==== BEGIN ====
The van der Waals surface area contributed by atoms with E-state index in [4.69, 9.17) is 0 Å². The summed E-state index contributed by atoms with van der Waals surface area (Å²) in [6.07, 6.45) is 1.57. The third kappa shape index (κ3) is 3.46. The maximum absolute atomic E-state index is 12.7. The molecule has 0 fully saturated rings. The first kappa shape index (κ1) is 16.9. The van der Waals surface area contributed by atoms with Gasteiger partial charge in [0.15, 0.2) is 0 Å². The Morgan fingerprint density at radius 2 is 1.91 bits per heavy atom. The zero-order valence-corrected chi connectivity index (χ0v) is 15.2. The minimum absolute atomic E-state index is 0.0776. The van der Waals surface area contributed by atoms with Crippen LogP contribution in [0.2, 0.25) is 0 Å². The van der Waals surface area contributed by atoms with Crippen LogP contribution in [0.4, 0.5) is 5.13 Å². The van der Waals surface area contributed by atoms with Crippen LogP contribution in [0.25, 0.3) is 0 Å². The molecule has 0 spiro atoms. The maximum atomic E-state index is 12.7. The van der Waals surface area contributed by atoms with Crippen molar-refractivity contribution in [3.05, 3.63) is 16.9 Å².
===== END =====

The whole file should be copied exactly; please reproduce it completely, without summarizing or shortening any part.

The van der Waals surface area contributed by atoms with E-state index in [4.69, 9.17) is 0 Å². The summed E-state index contributed by atoms with van der Waals surface area (Å²) in [6.07, 6.45) is 1.57. The third kappa shape index (κ3) is 3.46. The maximum absolute atomic E-state index is 12.7. The molecule has 0 fully saturated rings. The first kappa shape index (κ1) is 16.9. The van der Waals surface area contributed by atoms with Gasteiger partial charge in [0.15, 0.2) is 0 Å². The Morgan fingerprint density at radius 2 is 1.91 bits per heavy atom. The zero-order valence-corrected chi connectivity index (χ0v) is 15.2. The minimum absolute atomic E-state index is 0.0776. The van der Waals surface area contributed by atoms with Crippen LogP contribution in [0.2, 0.25) is 0 Å². The van der Waals surface area contributed by atoms with Crippen LogP contribution in [0.4, 0.5) is 5.13 Å². The van der Waals surface area contributed by atoms with Crippen LogP contribution in [0.25, 0.3) is 0 Å². The molecule has 0 spiro atoms. The maximum atomic E-state index is 12.7. The van der Waals surface area contributed by atoms with Crippen molar-refractivity contribution in [3.05, 3.63) is 16.9 Å².